In 1830, Congress passed the Indian Removal Act. It required Native Americans to leave the southeast and migrate west of the Mississippi River. Each tribe negotiated a separate treaty. Most Seminoles strongly opposed removal.

Osceola, a Seminole leader (1842)

Osceola, a Seminole warrior and leader

Image number: RC0-471

Osceola fought against removal during the Second Seminole War. General Thomas Sidney Jesup pretended that he wanted to negotiate a truce. Instead, he captured Osceola. The American public considered this a violation of the rules of war. Osceola went to prison in St. Augustine. Later he was moved to South Carolina. He died in prison on January 30, 1838.

Note the inaccuracy of the teepees shown in the background. Seminoles in Osceloa’s time lived in log cabins and thatched roof structures later known as “chickees.”

The Second Seminole War

The treaty for Seminole removal was known as the Treaty of Payne’s Landing. The Seminoles did not intend to abide by the agreement forced upon them. 

On December 28, 1835, Major Francis Dade led troops north from Fort Brooke along the Fort King road. Suddenly, Seminole warriors ambushed Dade and his men. Within a few hours, all but three of the 110 American troops lay dead. This event was known as the Dade Massacre, or Dade’s Battle. It ignited the Second Seminole War—the longest and costliest Indian war in United States history.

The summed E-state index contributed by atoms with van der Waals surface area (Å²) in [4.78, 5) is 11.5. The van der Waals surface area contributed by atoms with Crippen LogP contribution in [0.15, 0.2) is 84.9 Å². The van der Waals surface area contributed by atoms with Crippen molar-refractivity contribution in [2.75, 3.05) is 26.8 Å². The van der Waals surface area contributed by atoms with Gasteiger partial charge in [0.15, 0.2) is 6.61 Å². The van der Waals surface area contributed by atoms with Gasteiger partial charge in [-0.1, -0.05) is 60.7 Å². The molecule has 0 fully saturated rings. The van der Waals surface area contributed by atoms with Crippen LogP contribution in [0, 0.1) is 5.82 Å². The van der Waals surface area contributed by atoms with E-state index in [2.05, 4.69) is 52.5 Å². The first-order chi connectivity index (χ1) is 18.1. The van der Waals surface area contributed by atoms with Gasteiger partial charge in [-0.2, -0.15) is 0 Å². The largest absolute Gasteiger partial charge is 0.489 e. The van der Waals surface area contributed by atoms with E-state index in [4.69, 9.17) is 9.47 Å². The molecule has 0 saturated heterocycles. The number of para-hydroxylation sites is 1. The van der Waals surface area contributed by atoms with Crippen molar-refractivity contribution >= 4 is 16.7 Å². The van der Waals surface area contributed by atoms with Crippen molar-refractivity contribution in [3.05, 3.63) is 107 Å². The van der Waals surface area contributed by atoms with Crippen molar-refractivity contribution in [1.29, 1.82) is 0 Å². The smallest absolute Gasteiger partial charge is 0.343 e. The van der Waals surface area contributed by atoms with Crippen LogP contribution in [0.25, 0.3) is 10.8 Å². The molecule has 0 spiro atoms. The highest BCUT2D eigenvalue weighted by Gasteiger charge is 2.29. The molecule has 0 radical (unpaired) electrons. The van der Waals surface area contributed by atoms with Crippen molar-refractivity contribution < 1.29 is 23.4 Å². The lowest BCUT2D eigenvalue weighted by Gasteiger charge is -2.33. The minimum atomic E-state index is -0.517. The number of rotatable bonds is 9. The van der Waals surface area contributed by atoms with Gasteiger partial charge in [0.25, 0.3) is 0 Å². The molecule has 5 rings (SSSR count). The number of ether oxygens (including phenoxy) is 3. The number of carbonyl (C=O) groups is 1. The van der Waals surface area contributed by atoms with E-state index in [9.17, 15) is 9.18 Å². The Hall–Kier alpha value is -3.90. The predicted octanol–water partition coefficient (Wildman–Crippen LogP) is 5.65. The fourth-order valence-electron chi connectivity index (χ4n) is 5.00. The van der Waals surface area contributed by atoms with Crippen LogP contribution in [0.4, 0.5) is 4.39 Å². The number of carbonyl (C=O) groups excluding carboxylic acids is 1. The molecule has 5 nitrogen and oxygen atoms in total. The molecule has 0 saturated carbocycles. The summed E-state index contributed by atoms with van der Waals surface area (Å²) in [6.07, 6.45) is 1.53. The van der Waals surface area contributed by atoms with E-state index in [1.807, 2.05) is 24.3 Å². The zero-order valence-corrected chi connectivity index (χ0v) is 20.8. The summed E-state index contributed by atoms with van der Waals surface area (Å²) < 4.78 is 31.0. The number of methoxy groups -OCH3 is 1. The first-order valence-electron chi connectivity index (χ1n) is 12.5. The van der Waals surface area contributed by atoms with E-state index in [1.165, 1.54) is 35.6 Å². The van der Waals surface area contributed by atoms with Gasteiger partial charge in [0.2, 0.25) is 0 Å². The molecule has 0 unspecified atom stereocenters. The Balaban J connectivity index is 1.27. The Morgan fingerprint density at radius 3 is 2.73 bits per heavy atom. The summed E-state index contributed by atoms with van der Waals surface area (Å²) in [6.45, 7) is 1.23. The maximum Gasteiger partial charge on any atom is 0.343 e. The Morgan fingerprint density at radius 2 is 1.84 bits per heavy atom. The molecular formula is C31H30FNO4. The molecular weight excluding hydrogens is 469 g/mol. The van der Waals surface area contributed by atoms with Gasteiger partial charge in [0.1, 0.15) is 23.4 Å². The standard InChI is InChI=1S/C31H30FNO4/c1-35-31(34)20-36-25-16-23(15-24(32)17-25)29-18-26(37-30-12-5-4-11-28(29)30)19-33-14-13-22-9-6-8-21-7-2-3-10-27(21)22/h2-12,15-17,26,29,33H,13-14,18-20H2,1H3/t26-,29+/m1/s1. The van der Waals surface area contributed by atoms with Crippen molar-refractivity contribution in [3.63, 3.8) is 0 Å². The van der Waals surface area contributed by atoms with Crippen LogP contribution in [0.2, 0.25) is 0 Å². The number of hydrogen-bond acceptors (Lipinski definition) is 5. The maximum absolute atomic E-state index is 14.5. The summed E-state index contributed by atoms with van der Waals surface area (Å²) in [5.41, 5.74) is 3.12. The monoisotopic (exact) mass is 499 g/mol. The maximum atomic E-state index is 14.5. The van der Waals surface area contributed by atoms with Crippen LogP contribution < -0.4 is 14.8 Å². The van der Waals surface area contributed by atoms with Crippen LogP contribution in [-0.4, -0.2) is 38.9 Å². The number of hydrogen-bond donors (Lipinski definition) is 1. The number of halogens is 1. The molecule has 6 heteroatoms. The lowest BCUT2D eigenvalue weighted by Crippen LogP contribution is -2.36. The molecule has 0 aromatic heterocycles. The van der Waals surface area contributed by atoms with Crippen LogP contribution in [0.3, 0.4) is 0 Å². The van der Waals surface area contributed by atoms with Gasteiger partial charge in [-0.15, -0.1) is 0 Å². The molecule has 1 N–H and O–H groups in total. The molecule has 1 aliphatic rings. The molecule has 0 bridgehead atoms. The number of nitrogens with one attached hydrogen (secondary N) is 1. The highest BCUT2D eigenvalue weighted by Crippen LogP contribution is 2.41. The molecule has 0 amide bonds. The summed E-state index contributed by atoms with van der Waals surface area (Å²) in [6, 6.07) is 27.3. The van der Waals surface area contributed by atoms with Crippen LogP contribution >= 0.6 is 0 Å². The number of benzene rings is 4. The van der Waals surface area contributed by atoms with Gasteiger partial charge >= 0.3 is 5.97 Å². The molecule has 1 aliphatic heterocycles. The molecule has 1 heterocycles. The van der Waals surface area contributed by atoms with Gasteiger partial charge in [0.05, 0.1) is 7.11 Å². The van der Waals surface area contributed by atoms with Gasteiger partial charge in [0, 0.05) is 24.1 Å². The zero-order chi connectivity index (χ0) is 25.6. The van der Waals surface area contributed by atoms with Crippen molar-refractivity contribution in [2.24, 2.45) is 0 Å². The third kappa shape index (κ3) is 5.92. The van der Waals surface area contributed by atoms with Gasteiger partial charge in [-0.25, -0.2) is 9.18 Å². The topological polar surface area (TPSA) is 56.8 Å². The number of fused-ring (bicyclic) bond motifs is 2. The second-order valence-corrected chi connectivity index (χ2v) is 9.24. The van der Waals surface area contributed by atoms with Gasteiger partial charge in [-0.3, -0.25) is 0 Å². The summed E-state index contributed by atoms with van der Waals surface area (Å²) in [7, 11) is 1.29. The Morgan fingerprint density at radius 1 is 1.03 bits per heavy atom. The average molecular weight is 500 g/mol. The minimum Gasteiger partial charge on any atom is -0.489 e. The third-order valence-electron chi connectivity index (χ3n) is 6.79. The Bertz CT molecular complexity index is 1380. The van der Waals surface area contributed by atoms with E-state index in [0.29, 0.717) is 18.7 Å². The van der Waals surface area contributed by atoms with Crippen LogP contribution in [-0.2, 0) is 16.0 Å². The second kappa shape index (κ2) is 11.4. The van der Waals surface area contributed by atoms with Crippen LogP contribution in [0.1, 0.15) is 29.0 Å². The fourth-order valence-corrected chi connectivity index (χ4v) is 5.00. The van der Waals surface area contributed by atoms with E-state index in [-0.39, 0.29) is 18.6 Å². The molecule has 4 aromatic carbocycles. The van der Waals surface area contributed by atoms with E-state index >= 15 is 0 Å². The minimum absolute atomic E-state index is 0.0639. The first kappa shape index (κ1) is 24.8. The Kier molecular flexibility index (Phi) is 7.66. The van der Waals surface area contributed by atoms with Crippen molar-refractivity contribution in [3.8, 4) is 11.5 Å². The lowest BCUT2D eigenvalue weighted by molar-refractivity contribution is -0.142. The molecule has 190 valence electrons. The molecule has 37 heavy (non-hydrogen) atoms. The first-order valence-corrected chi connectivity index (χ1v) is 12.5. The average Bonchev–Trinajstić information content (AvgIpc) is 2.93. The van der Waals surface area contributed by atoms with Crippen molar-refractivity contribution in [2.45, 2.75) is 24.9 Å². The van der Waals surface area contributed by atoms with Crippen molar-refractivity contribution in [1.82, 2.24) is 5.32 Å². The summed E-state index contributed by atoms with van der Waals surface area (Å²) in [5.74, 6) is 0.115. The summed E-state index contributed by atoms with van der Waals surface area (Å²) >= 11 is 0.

The Seminoles staged a series of raids on plantations in East Florida. Warriors burned plantations and liberated enslaved Africans. This created panic along the Florida frontier. Many settlers fled to nearby forts for protection.

Micanopy, a Seminole chief (1836)

Micanopy, a Seminole chief (1836)

Image number: RC0-470

Micanopy was the principal leader of the Alachua Seminoles in the early stages of the Second Seminole War.

The Second Seminole War lasted seven years and cost the United States an estimated $40 million. In response to the initial success of Seminole war tactics, the U.S. Army changed strategy. They searched out Seminole towns. They burned villages, destroyed crops, and stole livestock. Men, women, and children were captured. The Seminoles were imprisoned at Fort Brooke. Later they were deported to Indian Territory. The United States Army dubiously captured several Seminole leaders under flags of truce, including Osceola, Micanopy, and Coacoochee.

Seminole Chief, Billy Bowlegs (1852)

Billy Bowlegs, a Seminole warrior and head-man (1852)

Image number: RC00958

Billy Bowlegs, a head-man of the Alachua Seminoles, led Seminole warriors in the Second and Third Seminole Wars.

The Army declared an end to the war in 1842. Only 500-600 Seminoles remained in Florida. Before the war, the Seminole population was about 5,000.

Tensions persisted and nearly resulted in another war in the late 1840s. A third conflict broke out in 1855. An additional 160 Seminoles left Florida for the Indian Territory. By 1858, the Seminole population in Florida was less than 200.